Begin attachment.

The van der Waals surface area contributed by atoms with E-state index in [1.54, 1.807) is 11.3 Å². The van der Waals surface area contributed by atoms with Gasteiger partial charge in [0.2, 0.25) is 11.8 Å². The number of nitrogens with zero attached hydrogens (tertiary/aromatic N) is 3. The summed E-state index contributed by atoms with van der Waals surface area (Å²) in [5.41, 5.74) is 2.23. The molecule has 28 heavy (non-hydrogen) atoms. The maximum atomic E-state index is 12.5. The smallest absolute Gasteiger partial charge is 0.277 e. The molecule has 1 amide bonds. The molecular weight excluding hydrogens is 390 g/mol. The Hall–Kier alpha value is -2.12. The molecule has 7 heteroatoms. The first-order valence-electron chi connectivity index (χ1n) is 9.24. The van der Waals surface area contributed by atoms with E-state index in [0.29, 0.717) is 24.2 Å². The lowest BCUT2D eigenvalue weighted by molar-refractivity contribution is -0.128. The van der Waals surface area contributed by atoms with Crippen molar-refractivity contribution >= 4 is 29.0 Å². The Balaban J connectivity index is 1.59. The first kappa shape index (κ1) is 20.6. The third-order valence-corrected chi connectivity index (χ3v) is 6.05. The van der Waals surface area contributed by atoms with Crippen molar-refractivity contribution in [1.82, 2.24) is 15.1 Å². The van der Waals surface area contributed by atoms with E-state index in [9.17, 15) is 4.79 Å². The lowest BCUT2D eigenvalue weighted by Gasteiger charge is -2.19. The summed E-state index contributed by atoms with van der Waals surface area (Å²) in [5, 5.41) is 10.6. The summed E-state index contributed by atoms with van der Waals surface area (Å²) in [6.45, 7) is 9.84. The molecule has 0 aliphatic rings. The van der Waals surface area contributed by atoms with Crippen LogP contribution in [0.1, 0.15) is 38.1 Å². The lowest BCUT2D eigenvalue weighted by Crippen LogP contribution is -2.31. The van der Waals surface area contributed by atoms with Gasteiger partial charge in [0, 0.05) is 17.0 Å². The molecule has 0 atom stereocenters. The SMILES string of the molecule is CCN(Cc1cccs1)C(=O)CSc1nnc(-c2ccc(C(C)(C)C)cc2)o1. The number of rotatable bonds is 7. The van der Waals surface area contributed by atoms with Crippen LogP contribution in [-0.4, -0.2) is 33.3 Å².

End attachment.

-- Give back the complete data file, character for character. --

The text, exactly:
The van der Waals surface area contributed by atoms with E-state index in [1.54, 1.807) is 11.3 Å². The van der Waals surface area contributed by atoms with Gasteiger partial charge in [0.2, 0.25) is 11.8 Å². The number of nitrogens with zero attached hydrogens (tertiary/aromatic N) is 3. The summed E-state index contributed by atoms with van der Waals surface area (Å²) in [5.41, 5.74) is 2.23. The molecule has 28 heavy (non-hydrogen) atoms. The maximum atomic E-state index is 12.5. The smallest absolute Gasteiger partial charge is 0.277 e. The molecule has 1 amide bonds. The molecular weight excluding hydrogens is 390 g/mol. The Hall–Kier alpha value is -2.12. The molecule has 7 heteroatoms. The first-order valence-electron chi connectivity index (χ1n) is 9.24. The van der Waals surface area contributed by atoms with E-state index in [0.29, 0.717) is 24.2 Å². The lowest BCUT2D eigenvalue weighted by molar-refractivity contribution is -0.128. The van der Waals surface area contributed by atoms with Crippen molar-refractivity contribution >= 4 is 29.0 Å². The Balaban J connectivity index is 1.59. The first kappa shape index (κ1) is 20.6. The third-order valence-corrected chi connectivity index (χ3v) is 6.05. The van der Waals surface area contributed by atoms with Crippen molar-refractivity contribution in [1.82, 2.24) is 15.1 Å². The van der Waals surface area contributed by atoms with E-state index in [9.17, 15) is 4.79 Å². The lowest BCUT2D eigenvalue weighted by Gasteiger charge is -2.19. The summed E-state index contributed by atoms with van der Waals surface area (Å²) in [5, 5.41) is 10.6. The summed E-state index contributed by atoms with van der Waals surface area (Å²) in [6.45, 7) is 9.84. The molecule has 0 aliphatic rings. The van der Waals surface area contributed by atoms with Crippen LogP contribution in [0.1, 0.15) is 38.1 Å². The lowest BCUT2D eigenvalue weighted by Crippen LogP contribution is -2.31. The van der Waals surface area contributed by atoms with Gasteiger partial charge in [0, 0.05) is 17.0 Å². The molecule has 0 atom stereocenters. The SMILES string of the molecule is CCN(Cc1cccs1)C(=O)CSc1nnc(-c2ccc(C(C)(C)C)cc2)o1. The number of rotatable bonds is 7. The van der Waals surface area contributed by atoms with Crippen LogP contribution in [-0.4, -0.2) is 33.3 Å².